• Using elements taken at different dates or from different directions (e.g. combining a photo of lightning with anything that the lighting did not actually strike)
  • Moving elements in a single image to other locations (except incidentally to clone out or cover over issues).

When people violate my personal ethical boundaries, they usually create physical conundrums that are often easily spotted by a trained eye. For example in this photo the moon is impossibly large and intuitively feels wrong.  The moon is too large in this photo, too. The impossibility can be determined either from experience or through some mathematics (which I’ll show later).  Sometimes the moon placement just doesn’t match physics. For example in this photo the moon is illuminated on the wrong side. The moon is always illuminated by the sun so if the sun is setting at the left and the moon is illuminated on the right – well that’s impossible. Another common mistake is when people put a Full moon anywhere near a sunset or sunrise. The full (or nearly full moon) is always located on the opposite side of the sky from the sun. Any photo showing otherwise is doctored.  Sometimes the doctoring is laughably obvious as in this photo.

Math Reveals Forgeries

As I teach in the “Catching the Moon (and sun) Webinar” the moon is a well known and almost invariant size and its presence can be used to measure distances in the photo. Specifically the moon is 1/2 of a degree in angular size (the superest of super moons is 0.57 degrees). An image with a angle of view of 50 degrees – as might be achieved with a 35mm lens on a 35mm camera – will result in the moon being exactly 1/100th the size of the image. Since the field of view of an image isn’t always obvious – especially in unfamiliar locations, finding something in the scene of identifiable size helps. For example in this image:

My What A Lovely Moon You Have There! [C_039349+]Some googling will tell you the height of Upper Yosemite Fall (675 feet). By eyeball Upper Yosemite Fall appears to be about 2.5 times the moon’s diameter. That means the falls are about 1.25 degrees in total (0.5 degrees times 2.5). Throwing some trigonometry in here, we can conclude that to get the moon sized as in the photo, the photographer had to be 30,934 feet away from the fall (5.8 miles). Yosemite Valley is less than a mile wide in this direction. Did we have to do the trigonometry? Not really! The rainbow gave us another huge clue. The arc of a rainbow is about 2 degrees wide from the top color (Red) to the bottom color (Violet). So the rainbow height here SHOULD be 4 times larger than the moon. The moon, however is much too large – just as we might have suspected.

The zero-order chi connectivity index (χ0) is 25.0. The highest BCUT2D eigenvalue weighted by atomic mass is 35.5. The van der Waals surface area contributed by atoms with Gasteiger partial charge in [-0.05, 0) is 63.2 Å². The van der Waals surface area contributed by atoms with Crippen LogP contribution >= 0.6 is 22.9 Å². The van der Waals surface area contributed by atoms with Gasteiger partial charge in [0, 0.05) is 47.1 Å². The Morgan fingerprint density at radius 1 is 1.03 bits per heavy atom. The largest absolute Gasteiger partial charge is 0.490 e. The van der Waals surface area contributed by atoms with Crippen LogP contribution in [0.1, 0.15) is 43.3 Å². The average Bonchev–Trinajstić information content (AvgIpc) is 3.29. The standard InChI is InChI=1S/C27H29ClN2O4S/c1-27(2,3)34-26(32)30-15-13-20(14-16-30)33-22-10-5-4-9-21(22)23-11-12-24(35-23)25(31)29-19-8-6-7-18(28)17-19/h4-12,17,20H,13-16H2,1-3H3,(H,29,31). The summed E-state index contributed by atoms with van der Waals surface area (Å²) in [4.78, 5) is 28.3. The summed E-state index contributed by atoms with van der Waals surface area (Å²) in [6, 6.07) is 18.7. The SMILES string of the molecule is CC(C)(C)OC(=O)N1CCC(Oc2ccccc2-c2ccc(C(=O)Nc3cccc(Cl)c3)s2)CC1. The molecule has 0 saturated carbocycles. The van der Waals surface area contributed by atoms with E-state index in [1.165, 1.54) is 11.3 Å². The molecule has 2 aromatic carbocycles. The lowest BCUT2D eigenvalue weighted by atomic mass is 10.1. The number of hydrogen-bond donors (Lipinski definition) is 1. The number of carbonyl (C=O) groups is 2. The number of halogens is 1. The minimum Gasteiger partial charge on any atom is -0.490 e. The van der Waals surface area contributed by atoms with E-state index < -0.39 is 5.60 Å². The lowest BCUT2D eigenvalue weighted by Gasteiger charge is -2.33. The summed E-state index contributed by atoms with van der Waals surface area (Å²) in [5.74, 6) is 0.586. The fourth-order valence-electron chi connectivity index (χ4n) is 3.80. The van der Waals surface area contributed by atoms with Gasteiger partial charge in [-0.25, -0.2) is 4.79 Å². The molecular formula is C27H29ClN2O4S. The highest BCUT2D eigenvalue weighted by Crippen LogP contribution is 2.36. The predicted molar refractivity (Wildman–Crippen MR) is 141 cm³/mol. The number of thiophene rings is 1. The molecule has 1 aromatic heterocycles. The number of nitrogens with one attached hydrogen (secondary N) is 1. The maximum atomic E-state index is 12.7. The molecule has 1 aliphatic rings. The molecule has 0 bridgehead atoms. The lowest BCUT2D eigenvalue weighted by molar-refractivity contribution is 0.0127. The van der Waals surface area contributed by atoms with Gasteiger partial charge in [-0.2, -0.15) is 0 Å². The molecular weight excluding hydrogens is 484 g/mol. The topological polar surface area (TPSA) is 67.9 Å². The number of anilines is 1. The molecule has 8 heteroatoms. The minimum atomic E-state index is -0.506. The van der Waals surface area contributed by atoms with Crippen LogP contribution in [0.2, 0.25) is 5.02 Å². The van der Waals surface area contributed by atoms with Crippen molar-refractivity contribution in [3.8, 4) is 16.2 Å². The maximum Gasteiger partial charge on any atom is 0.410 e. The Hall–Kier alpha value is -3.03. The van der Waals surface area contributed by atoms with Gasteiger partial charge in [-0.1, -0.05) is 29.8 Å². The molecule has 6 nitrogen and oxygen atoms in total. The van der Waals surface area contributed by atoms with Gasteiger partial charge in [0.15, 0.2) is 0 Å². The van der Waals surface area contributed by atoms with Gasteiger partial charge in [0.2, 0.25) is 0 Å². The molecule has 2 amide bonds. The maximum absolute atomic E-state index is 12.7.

The trigonometry: For an object to be the same angular size as the moon you must be 114.6 x the object height away from it. So, for example a one foot tall object requires a 114.6 foot distance to have the one foot object and the moon be the same size. For a super moon, the multiplier is 100.5 times.

The formula:   distance = height / tan(0.50)

What if the only identifiably sized object in a photo is a sand dollar?  No problem.  If the sand dollar and the moon are nearly the same size in the image, it’s easy to calculate how far away the photographer was from the sand dollar by multiplying the size of the sand dollar by 114.6.  Assuming that a 4″ sand dollar and an equally sized moon are in the same scene, a simple calculation reveals that the camera was 38 feet away from the sand dollar. Do many photographers get 38 feet away from the sand dollar they put in their foreground? No, they don’t!  Suppose we were wrong and the sand dollar is really only 2 inches in diameter. It would be just as unlikely for a photographer to be 19 feet away!  If you find more than one thing of an identifiable size relative to the moon you have a second point of reference.

For comparison here is an undoctored photo featuring the moon and a guy who is about 6 feet tall.  See how tiny the moon looks in this 20mm focal length photo? Did you even SPOT the moon? It’s at chin level on the left of the post.

Mountain Man - Steven [5_018682]

Realities about Moon Exposures

The moon, even the crescent moon is very bright. Any exposure showing a detailed full or half-moon and stars is immediately suspect because the 1/100 of a second exposure needed to keep detail in the moon will rule out the capture of any stars. The problem is a limitation in the dynamic range of the camera. Our eyes can see stars near a fully featured moon… but no contemporary camera can do so except when the moon is well veiled by clouds or hanging very near the thick part of the atmosphere at the horizon.   The presence of stars in the moon bow photograph, oops, I mean COMPOSITE, scream inconsistency – or at the very least some super-duper HDR processing.  Click the image and check out the observations that other people have made about what is wrong.  E.g. How can the moon create a moon bow, illuminate the face of the fall AND be behind all those things?

A Parting Puzzle

This image accurately depicts an Annular Solar Eclipse as captured by a series of images taken with the same camera pointed in the same direction and all at the same focal length. I wrote about it in my previous column.

Annular Eclipse Sequence [C_040079+5s]

But the following image I fabricated to look much like the many forged eclipse photos on Flickr and does not jive with reality. Can you spot why?  By the way I used a REAL image of an annular eclipse to create this photo but I combined it with another photo which had nothing to do with an eclipse.

Solar Corona + Keck & Subaru

If you can come up with a reasonable refutation (or two) you may win a free Catching the Moon webinar.

I’d Like to Hear From You!

Do you take exception to my exceptions? Do you resonate with my concerns? Did you spot something you’re pretty sure is faked, but can’t quite tell why? Please leave a comment!

Interested in more about faked photos?

See here or the Scientific American article on spotting fakes in general photos.